Here we are going to describe how can we use ROS and its main features.

What is ROS?

ROS is an open-source, meta-operating system for your robot. It provides the services you would expect from an operating system, including hardware abstraction, low-level device control, implementation of commonly-used functionality, message-passing between processes, and package management. It also provides tools and libraries for obtaining, building, writing, and running code across multiple computers. ROS is similar in some respects to 'robot frameworks,' such as Player, YARP, Orocos, CARMEN, Orca, MOOS, and Microsoft Robotics Studio[1]. The ROS runtime “graph” is a peer-to-peer network of processes (potentially distributed across machines) that are loosely coupled using the ROS communication infrastructure. ROS implements several different styles of communication, including synchronous RPC-style communication over services, asynchronous streaming of data over topics, and storage of data on a Parameter Server. All these things would be explained a bit later.

ROS is not a realtime framework, though it is possible to integrate ROS with realtime code.

ROS has the following features: Distributed computation. Many modern robot systems rely on software that spans many different processes and runs across several different computers. For example:

  • Some robots carry multiple computers, each of which controls a subset of the robot’s sensors or actuators.
  • Even within a single computer, it’s often a good idea to divide the robot’s software into small, stand-alone parts that cooperate to achieve the overall goal. This approach is sometimes called “complexity via composition.”
  • When multiple robots attempt to cooperate on a shared task, they often need to communicate with one another to coordinate their efforts.
  • Human users often send commands to a robot from a laptop, a desktop computer, or mobile device. We can think of this human interface as an extension of the robot’s software.

Software reuse. The rapid progress of robotics research has resulted in a growing collection of good algorithms for common tasks such as navigation, motion planning, mapping, and many others. Of course, the existence of these algorithms is only truly useful if there is a way to apply them in new contexts, without the need to reimplement each algorithm for each new system. ROS can help to prevent this kind of pain in at least two important ways.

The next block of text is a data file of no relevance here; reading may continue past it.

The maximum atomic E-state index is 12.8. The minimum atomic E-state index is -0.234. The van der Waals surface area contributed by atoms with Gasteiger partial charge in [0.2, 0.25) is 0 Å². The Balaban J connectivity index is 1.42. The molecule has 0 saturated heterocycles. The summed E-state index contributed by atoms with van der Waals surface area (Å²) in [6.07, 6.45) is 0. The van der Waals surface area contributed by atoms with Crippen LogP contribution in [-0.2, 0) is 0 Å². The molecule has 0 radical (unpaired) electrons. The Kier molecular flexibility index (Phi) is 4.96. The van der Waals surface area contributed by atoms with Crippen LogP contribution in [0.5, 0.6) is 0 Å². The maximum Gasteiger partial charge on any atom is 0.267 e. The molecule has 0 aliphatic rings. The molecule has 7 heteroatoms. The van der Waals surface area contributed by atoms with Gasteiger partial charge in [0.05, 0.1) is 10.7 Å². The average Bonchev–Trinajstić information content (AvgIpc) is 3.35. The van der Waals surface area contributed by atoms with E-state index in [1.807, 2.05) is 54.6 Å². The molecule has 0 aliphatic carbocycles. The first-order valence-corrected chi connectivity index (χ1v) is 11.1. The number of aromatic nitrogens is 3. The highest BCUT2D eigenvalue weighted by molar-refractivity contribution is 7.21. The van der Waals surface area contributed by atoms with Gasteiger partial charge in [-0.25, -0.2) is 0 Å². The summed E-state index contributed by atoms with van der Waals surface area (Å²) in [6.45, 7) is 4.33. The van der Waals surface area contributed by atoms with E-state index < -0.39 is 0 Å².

• ROS’s standard packages provide stable, debugged implementations of many important robotics algorithms.
  • ROS’s message passing interface is becoming a de facto standard for robot software interoperability, which means that ROS interfaces to both the latest hardware and to implementations of cutting edge algorithms are quite often available. For example,the ROS website lists hundreds of publicly-available ROS packages.This sort of uniform interface greatly reduces the need to write “glue” code to connect existing parts.

As a result, developers that use ROS can expect—after, of course, climbing ROS’s initial learning curve—to focus more time on experimenting with new ideas, and less time reinventing wheels.

Rapid testing. One of the reasons that software development for robots is often more challenging than other kinds of development is that testing can be time consuming and error-prone. Physical robots may not always be available to work with, and when they are, the process is sometimes slow and finicky. Working with ROS provides two effective workarounds to this problem.

  • Well-designed ROS systems separate the low-level direct control of the hardware and high-level processing and decision making into separate programs. Because of this separation, we can temporarily replace those low-level programs (and their corresponding hardware) with a simulator, to test the behavior of the high-level part of the system.
  • ROS also provides a simple way to record and play back sensor data and other kinds of messages. This facility means that we can obtain more leverage from the time we do spend operating a physical robot. By recording the robot’s sensor data, we can replay it many times to test different ways of processing that same data. In ROS parlance, these recordings are called “bags” and a tool called rosbag is used to record and replay them.

A crucial point for both of these features is that the change is seamless. Because the real robot, the simulator, and the bag playback mechanism can all provide identical (or at least very similar) interfaces, your software does not need to be modified to operate in these distinct scenarios, and indeed need not even “know” whether it is talking to a real robot or to something else. Of course, ROS is not the only platform that offers these capabilities. What is unique about ROS, at least in the author’s judgment, is the level of widespread support for ROS across the robotics community. This “critical mass” of support makes it reasonable to predict that ROS will continue to evolve, expand, and improve in the future.